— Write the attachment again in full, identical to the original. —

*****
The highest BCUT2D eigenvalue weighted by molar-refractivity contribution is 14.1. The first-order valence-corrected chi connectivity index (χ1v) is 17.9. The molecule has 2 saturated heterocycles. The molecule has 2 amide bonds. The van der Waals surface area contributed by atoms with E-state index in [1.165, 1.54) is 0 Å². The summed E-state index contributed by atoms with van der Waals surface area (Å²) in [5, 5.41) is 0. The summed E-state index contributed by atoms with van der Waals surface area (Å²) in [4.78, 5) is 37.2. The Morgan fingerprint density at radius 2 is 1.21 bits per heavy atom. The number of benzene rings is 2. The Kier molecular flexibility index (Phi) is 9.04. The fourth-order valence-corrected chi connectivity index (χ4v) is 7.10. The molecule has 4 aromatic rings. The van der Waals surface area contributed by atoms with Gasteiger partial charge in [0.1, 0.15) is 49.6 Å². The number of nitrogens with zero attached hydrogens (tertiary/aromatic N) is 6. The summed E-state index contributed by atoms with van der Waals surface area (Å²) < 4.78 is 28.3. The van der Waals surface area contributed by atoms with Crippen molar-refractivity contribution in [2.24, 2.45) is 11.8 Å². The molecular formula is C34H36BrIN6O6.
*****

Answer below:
The highest BCUT2D eigenvalue weighted by molar-refractivity contribution is 14.1. The first-order valence-corrected chi connectivity index (χ1v) is 17.9. The molecule has 2 saturated heterocycles. The molecule has 2 amide bonds. The van der Waals surface area contributed by atoms with E-state index in [1.165, 1.54) is 0 Å². The summed E-state index contributed by atoms with van der Waals surface area (Å²) in [5, 5.41) is 0. The summed E-state index contributed by atoms with van der Waals surface area (Å²) in [4.78, 5) is 37.2. The Morgan fingerprint density at radius 2 is 1.21 bits per heavy atom. The number of benzene rings is 2. The Kier molecular flexibility index (Phi) is 9.04. The fourth-order valence-corrected chi connectivity index (χ4v) is 7.10. The molecule has 4 aromatic rings. The van der Waals surface area contributed by atoms with Gasteiger partial charge in [0.1, 0.15) is 49.6 Å². The number of nitrogens with zero attached hydrogens (tertiary/aromatic N) is 6. The summed E-state index contributed by atoms with van der Waals surface area (Å²) < 4.78 is 28.3. The van der Waals surface area contributed by atoms with Crippen molar-refractivity contribution in [2.24, 2.45) is 11.8 Å². The molecular formula is C34H36BrIN6O6.